By Ekrem Dumanlı, Today's Zaman
The principal aim of the secularist demonstrations held a few months ago was to convey the message that the people do not want others to intervene in their personal lives. Even those who did not undervalue the demonstrations conceded that the government had to be cautious and restrain from certain activities that might disturb "the system." Needless to say, no one can tolerate intervention in private life for it can lead to confrontation and harm the social fabric of society and even prompt a type of fascism.
"Dictating the lifestyles of others" may mean the idea that the dress code will change, perhaps because changing the image is usually the precursor to an in-depth intervention, although in most interventions the dress code is not the end, but only the means. Today, there is a front against the headscarf, but not against mini skirts. Take, for example, the latest news on Hayrünnisa Gül. Media fashion designers joined forces to create a new headscarf design for Mrs. Gül, demanding, "This is how you are allowed to cover your head." Their final choice was world-famous actress Sophia Loren's style. I suspect those who are imposing a new headscarf design on Mrs. Gül are ignoring the fact that thousands of young girls have been prevented from entering university campuses with their headscarves for more than a decade.
Basically, they are saying, "If you're going to cover your hair, then you have to cover it the way I want you to." If this isn't intervention in personal life, then someone should tell me what is. The issue is not a matter of dress code. It is a means of justifying intolerance. It is particularly disturbing when people who don't respect religion say: "Wait, you don't understand what your religion is telling you. These concepts don't work in this day and age. You're better off if you just follow me." Even if these words are reiterated with good intentions, which is highly unlikely, it is a front that offends people. This intolerant behavior eventually turns into a mentality that is based on the idea that "you either do as I say or I will label you as backwards."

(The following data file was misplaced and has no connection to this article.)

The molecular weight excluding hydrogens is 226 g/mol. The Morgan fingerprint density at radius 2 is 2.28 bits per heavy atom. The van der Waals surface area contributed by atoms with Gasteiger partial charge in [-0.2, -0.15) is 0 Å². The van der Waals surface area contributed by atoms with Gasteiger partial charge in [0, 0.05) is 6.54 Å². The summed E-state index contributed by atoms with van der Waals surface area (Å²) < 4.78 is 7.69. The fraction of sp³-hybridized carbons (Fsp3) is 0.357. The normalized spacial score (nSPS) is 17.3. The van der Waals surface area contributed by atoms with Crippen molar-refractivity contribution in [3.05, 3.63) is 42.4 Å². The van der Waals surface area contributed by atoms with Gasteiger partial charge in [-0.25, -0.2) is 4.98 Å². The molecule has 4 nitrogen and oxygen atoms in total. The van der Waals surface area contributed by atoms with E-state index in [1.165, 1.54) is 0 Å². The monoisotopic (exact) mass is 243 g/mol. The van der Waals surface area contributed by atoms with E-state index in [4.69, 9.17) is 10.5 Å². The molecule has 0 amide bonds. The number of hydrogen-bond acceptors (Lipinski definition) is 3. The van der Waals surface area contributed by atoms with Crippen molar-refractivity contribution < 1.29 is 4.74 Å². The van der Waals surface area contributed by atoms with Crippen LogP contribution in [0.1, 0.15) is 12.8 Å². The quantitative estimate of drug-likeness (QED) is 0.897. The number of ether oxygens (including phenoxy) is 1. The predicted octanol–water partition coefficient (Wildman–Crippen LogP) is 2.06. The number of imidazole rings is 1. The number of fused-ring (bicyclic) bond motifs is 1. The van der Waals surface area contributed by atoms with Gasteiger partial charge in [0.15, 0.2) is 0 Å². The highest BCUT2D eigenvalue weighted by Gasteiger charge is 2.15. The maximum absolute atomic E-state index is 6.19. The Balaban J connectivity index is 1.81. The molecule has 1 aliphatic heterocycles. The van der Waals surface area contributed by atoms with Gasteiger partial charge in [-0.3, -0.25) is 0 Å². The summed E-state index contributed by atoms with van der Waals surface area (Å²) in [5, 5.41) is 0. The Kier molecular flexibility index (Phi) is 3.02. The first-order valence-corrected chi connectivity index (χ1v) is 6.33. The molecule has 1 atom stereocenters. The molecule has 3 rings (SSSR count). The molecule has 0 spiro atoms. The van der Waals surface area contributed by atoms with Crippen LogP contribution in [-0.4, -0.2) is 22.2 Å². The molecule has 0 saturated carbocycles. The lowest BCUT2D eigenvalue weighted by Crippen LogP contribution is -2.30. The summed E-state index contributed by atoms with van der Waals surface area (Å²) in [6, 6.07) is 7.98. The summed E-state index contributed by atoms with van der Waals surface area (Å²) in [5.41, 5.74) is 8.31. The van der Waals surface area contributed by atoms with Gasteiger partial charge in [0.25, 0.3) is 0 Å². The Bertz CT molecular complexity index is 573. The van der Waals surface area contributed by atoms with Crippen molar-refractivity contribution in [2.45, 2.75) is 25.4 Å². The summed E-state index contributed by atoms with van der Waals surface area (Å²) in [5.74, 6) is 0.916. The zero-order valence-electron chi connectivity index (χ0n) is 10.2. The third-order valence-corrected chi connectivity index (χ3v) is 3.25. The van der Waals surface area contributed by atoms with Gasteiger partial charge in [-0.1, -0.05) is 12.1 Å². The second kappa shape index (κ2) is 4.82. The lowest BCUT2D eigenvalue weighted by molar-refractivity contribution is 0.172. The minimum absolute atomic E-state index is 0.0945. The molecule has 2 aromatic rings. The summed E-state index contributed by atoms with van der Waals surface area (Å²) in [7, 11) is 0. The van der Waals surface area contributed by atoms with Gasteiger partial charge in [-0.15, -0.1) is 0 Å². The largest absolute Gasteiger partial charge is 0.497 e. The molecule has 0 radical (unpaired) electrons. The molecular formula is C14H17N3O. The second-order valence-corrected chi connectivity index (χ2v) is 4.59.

This is the case: Those who wear the headscarf are disturbed by people who don't wear the headscarf and who tell them what to do and how to do it. There are a myriad examples of this approach, such as "the rows in the mosque should be like this: women should stand in the front rows" and even "women should lead the prayers." When people hear these domineering statements, they wonder, "Fine, if we change the rows in the mosques, will you come and pray with us?" We can modify this question for the headscarf as well. "If we wear the headscarf the way you want us to, will you wear it, too? Will you allow young women with headscarves to attend college?"
Don't think I'm exaggerating. This is the general mentality of a particular group. If on every Feast of the Sacrifice you ask, "Can we sacrifice a chicken instead of a sheep?" then naturally, the citizens will say, "Excuse me, but let me do my prayer the way I know to be right." As some people suggest that the Koranic verses in the daily prayers be recited in Turkish, others react, saying, "You pray the way you want, but please, just let me pray the way I want."
The media, mired in details and the day's hot issues, does not respect the emotions of the public. It appears oblivious to the feelings and values of others, and why they are so. Choosing headscarf styles for Hayrünnisa from Western actresses has a human rights dimension. But the media do not understand this, nor do they realize the existence of the thousands of victims in this case. Neither do they understand that these headscarf styles, presented with excitement and enthusiasm, are perceived as a form of imposition on and intervention in personal lives.
Empathy requires one to consider the feelings of the "other," as this is the only way to a peaceful and colorful social fabric.
Last Mod: 24 Ağustos 2007, 09:26